Legislation would extend rent stabilization laws for three years and call on state legislature to strengthen existing laws. On March 2, 2015 the City Council Committee on Housing and Buildings held a public hearing on Intro 685, a proposed law to amend the city’s administrative code and extend New York City’s existing rent stabilization laws. Intro 685 declares the existence of a “housing emergency”, where the city’s vacancy rate drops below 5 percent, and the declaration is required under the New York City Rent Stabilization Law to extend rent stabilization.
The Committee also heard testimony on a package of resolutions calling on the New York State Legislature and Governor Andrew Cuomo to enact legislation that would strengthen the existing rent regulation laws. The package called for reforming Individual Apartment Improvement rent increases, end deregulation of rent regulated apartments, and to repeal provisions of the 1974 Emergency Tenant Protection Act permitting a 20 percent rent increase bonus after a rent-stabilized tenant vacates their unit. The package also called for enacting A.1865 repealing vacancy decontrol, S.2830 to reform Major Capital Improvement rent surcharges, A.398 to provide caps on rent increases in rent-controlled units, S.2828 to prohibit adjusting the amount of preferential rent upon lease renewal of a rent-stabilized unit, and A.344 strengthening protections of Mitchell-Lama and project-based Section 8 developments.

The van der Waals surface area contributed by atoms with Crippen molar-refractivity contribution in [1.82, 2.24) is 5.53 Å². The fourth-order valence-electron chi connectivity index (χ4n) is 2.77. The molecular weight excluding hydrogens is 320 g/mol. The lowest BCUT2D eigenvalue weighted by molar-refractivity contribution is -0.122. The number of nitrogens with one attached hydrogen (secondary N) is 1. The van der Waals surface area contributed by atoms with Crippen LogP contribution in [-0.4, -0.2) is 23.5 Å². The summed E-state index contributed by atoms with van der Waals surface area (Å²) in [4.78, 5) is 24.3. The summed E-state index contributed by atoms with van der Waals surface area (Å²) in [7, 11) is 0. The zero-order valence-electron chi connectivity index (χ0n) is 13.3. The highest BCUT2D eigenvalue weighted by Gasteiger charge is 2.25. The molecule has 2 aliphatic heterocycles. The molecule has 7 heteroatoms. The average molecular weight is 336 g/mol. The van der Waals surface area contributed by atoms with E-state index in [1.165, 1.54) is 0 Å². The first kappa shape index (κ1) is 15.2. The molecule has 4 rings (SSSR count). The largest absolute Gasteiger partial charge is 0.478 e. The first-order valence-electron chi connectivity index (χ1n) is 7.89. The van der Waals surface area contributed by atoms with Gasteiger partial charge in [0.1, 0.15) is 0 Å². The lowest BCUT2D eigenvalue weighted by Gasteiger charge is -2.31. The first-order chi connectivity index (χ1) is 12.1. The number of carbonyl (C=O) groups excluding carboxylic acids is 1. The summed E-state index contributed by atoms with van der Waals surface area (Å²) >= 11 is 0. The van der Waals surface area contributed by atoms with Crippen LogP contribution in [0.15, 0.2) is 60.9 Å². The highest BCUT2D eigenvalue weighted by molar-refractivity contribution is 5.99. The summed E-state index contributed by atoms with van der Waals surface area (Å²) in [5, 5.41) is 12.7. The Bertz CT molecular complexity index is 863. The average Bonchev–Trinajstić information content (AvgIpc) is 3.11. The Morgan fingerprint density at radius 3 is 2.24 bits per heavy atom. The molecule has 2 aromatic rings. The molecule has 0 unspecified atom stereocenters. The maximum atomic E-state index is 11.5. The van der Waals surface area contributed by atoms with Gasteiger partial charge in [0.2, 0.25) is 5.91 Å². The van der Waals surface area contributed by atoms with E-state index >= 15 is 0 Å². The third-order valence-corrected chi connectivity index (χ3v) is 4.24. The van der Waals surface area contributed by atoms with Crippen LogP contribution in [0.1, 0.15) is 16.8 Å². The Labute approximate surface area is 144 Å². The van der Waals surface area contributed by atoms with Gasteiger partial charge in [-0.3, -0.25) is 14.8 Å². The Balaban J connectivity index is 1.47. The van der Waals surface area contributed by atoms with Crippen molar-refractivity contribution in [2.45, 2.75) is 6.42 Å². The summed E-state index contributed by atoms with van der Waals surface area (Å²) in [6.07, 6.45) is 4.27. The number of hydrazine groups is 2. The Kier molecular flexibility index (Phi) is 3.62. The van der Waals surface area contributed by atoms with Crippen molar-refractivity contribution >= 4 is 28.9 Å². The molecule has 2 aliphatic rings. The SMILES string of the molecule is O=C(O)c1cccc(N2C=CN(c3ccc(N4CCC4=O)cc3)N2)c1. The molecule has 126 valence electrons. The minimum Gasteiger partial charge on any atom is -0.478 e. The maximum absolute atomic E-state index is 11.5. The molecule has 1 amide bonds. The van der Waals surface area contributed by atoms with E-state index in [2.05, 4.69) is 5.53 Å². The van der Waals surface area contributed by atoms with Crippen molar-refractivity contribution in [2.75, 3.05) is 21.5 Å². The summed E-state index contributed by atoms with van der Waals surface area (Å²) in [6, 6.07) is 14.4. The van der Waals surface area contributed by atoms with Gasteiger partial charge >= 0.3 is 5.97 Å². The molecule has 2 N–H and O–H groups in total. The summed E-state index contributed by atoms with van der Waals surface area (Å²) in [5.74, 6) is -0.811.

In opening the hearing, Council Member and Committee chair Jumaane D. Williams announced that the preliminary findings of the latest New York City Housing Vacancy Survey showed a vacancy rate of 3.45 percent, well within the 5 percent limit to qualify for a housing crisis. The Council member stated that the city cannot build its way out of the housing crisis and strongly called for the preservation of existing affordable housing by repealing vacancy decontrol, eliminating the vacancy bonus for owners, and maintaining affordability in units that leave Mitchell-Lama or Section 8 programs. “If we really want to accomplish [Mayor Bill de Blasio]’s goals, the rent regulation program is one great way to start that. I personally believe that if we don’t strengthen the rent laws, then tenants have lost. Just extending them is not a success and will not be a win.” Council Member Corey Johnson gave a statement, laying out the challenge as one of preserving economic diversity in the city’s neighborhoods. “Are we going to be a city of luxury housing with part-time residents from around the globe, or are we going to be a city of neighborhoods with families, full-time residents who send their children to our local schools, beautify our blocks, and contribute to the fabric of New York?”